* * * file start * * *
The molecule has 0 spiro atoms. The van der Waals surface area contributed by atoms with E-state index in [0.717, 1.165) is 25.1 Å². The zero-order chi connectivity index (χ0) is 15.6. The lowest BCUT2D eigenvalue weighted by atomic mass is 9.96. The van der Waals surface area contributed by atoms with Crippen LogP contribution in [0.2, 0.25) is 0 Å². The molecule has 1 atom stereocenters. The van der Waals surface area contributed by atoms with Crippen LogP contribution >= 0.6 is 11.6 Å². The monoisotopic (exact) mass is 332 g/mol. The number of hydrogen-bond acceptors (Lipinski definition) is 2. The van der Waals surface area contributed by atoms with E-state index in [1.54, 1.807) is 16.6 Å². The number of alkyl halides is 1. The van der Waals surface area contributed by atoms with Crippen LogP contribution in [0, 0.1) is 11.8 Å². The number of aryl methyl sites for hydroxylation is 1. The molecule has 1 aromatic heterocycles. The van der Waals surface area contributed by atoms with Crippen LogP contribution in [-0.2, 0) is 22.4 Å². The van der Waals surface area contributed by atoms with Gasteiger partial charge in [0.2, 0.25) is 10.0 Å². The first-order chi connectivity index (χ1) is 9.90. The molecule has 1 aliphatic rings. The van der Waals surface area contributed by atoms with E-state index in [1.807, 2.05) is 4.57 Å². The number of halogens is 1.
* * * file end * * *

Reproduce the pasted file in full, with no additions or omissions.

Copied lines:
The molecule has 0 spiro atoms. The van der Waals surface area contributed by atoms with E-state index in [0.717, 1.165) is 25.1 Å². The zero-order chi connectivity index (χ0) is 15.6. The lowest BCUT2D eigenvalue weighted by atomic mass is 9.96. The van der Waals surface area contributed by atoms with Crippen LogP contribution in [0.2, 0.25) is 0 Å². The molecule has 1 atom stereocenters. The van der Waals surface area contributed by atoms with Crippen LogP contribution >= 0.6 is 11.6 Å². The monoisotopic (exact) mass is 332 g/mol. The number of hydrogen-bond acceptors (Lipinski definition) is 2. The van der Waals surface area contributed by atoms with E-state index in [1.54, 1.807) is 16.6 Å². The number of alkyl halides is 1. The van der Waals surface area contributed by atoms with Crippen LogP contribution in [0, 0.1) is 11.8 Å². The number of aryl methyl sites for hydroxylation is 1. The molecule has 1 aromatic heterocycles. The van der Waals surface area contributed by atoms with Crippen LogP contribution in [-0.2, 0) is 22.4 Å². The van der Waals surface area contributed by atoms with Gasteiger partial charge in [0.2, 0.25) is 10.0 Å². The first-order chi connectivity index (χ1) is 9.90. The molecule has 1 aliphatic rings. The van der Waals surface area contributed by atoms with E-state index in [1.807, 2.05) is 4.57 Å². The number of halogens is 1.